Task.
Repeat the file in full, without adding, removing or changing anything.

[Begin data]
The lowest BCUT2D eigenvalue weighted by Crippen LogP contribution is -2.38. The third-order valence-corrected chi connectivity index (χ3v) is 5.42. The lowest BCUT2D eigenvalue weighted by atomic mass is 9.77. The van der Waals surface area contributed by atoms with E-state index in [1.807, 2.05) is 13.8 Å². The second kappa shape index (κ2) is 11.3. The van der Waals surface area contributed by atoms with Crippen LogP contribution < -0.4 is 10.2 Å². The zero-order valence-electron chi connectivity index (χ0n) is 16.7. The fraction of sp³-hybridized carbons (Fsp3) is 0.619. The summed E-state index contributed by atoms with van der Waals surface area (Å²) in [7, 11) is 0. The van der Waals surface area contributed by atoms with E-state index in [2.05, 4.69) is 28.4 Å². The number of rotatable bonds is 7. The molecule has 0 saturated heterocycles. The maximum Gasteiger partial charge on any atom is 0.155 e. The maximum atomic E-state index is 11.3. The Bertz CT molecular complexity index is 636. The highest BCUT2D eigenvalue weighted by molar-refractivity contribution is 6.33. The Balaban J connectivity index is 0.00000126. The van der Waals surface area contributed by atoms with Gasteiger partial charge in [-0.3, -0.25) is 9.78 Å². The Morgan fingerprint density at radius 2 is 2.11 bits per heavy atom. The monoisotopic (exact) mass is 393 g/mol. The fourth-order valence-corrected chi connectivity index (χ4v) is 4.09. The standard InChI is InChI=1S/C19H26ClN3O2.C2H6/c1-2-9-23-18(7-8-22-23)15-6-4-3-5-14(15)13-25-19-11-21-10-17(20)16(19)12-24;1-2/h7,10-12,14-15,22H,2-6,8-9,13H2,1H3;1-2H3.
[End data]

The lowest BCUT2D eigenvalue weighted by Crippen LogP contribution is -2.38. The third-order valence-corrected chi connectivity index (χ3v) is 5.42. The lowest BCUT2D eigenvalue weighted by atomic mass is 9.77. The van der Waals surface area contributed by atoms with E-state index in [1.807, 2.05) is 13.8 Å². The second kappa shape index (κ2) is 11.3. The van der Waals surface area contributed by atoms with Crippen LogP contribution < -0.4 is 10.2 Å². The zero-order valence-electron chi connectivity index (χ0n) is 16.7. The fraction of sp³-hybridized carbons (Fsp3) is 0.619. The summed E-state index contributed by atoms with van der Waals surface area (Å²) in [7, 11) is 0. The van der Waals surface area contributed by atoms with E-state index in [2.05, 4.69) is 28.4 Å². The number of rotatable bonds is 7. The molecule has 0 saturated heterocycles. The maximum Gasteiger partial charge on any atom is 0.155 e. The maximum atomic E-state index is 11.3. The Bertz CT molecular complexity index is 636. The highest BCUT2D eigenvalue weighted by molar-refractivity contribution is 6.33. The Balaban J connectivity index is 0.00000126. The van der Waals surface area contributed by atoms with Gasteiger partial charge in [-0.3, -0.25) is 9.78 Å². The Morgan fingerprint density at radius 2 is 2.11 bits per heavy atom. The monoisotopic (exact) mass is 393 g/mol. The fourth-order valence-corrected chi connectivity index (χ4v) is 4.09. The standard InChI is InChI=1S/C19H26ClN3O2.C2H6/c1-2-9-23-18(7-8-22-23)15-6-4-3-5-14(15)13-25-19-11-21-10-17(20)16(19)12-24;1-2/h7,10-12,14-15,22H,2-6,8-9,13H2,1H3;1-2H3.